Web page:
In this talk, I will outline a number of elements that I believe are necessary for conducting high quality research. I will begin by briefly describing my expectations for granting a doctorate degree. I will then talk about integrity in research, which will involve discussions on plagiarism, proper etiquette for citing others' works, what constitutes a mistake versus a fraud, and how to best present one's results. Next, I will discuss some strategies for success. These strategies will include (i) a self-examination to assess your own readiness for embarking on a PhD; (ii) how to choose and interact with your advisor, (iii) some strategies for building your tool-set in order to prepare yourself before and during the research process; (iv) a discussion on how to choose a good problem; (v) strategies for solving difficult problems that I have observed to work well, and what to look for in a solution; (vi) how to write a good paper, mistakes to avoid, and some resources that you should always have in your personal library; and (vii) how to create an intellectual environment that will enable you to graduate into a scholar rather than only being a specialist technician. This talk is based on my own observations, mistakes, and interactions with a variety of PhD students and colleagues over the past twenty years.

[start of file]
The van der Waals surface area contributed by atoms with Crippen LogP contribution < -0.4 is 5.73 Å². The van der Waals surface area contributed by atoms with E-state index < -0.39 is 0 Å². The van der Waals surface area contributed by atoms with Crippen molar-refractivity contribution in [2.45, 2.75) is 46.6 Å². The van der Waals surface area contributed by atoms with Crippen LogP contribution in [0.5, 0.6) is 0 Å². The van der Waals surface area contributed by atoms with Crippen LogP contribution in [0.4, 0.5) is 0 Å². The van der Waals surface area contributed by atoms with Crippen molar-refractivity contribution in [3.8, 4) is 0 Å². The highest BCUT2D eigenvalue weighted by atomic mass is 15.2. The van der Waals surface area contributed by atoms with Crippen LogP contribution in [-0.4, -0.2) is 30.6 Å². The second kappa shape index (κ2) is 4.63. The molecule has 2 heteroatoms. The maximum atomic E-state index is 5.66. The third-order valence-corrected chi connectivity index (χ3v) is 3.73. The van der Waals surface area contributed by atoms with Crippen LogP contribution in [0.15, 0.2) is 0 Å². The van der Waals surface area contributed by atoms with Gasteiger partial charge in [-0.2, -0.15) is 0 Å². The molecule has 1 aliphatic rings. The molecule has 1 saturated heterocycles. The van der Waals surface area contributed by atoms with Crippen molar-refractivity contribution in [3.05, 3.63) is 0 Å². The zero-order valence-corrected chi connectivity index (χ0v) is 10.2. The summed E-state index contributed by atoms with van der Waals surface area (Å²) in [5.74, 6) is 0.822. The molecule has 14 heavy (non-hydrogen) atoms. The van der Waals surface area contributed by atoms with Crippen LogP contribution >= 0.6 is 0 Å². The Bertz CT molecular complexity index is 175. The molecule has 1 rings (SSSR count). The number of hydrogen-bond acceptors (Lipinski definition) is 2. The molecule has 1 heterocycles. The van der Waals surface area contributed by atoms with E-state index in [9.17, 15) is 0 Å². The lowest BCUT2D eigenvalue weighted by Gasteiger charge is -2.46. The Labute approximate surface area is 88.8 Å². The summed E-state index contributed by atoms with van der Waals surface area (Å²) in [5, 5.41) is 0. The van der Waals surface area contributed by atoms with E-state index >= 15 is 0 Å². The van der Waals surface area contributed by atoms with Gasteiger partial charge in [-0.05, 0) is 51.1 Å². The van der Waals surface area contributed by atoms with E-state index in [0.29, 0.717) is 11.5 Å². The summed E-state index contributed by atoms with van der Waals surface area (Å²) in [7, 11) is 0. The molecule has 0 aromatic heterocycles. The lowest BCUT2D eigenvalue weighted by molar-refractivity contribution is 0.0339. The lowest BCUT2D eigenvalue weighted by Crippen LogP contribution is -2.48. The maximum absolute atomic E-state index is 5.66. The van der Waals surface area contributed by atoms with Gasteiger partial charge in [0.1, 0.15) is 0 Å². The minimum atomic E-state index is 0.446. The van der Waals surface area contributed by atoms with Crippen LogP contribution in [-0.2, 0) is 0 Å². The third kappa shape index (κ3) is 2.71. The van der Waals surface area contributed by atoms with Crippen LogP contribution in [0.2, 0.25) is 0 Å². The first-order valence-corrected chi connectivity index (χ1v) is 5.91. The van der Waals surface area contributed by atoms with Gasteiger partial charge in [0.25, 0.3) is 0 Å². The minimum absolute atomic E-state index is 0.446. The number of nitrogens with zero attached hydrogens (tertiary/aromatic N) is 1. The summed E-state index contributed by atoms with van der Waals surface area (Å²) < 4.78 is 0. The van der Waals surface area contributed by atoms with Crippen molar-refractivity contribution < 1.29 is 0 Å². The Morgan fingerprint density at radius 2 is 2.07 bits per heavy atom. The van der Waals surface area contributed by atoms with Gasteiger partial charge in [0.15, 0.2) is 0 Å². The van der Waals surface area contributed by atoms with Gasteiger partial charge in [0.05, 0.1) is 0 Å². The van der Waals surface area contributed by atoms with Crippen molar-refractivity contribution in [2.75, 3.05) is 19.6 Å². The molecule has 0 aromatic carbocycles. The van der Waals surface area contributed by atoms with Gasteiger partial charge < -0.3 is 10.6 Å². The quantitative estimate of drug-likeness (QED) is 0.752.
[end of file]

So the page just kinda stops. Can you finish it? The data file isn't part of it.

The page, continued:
Ness B. Shroff received his Ph.D. degree in Electrical Engineering from Columbia University in 1994. He joined Purdue university immediately thereafter as an Assistant Professor in the school of ECE. At Purdue, he became Full Professor of ECE in 2003 and director of CWSA in 2004, a university-wide center on wireless systems and applications. In July 2007, he joined The Ohio State University, where he holds the Ohio Eminent Scholar endowed chair in Networking and Communications, in the departments of ECE and CSE. He was a visiting chaired professor at Tsinghua University, Beijing, is a distinguished visiting professor at Shanghai Jiaotong University, Shanghai, and a visiting professor at the Indian Institute of Technology, Bombay. Dr. Shroff is currently an editor at large of IEEE/ACM Trans. on Networking, and on the editorial board of IEEE Transactions on Control of Networked Systems and the IEEE Networks Magazine. He has received numerous best paper awards for his research and is listed in the Thomson Reuters Book on The World’s Most Influential Scientific Minds as well as noted as a highly cited researcher by Thomson Reuters. He also received the IEEE INFOCOM achievement award for seminal contributions to scheduling and resource allocation in wireless networks.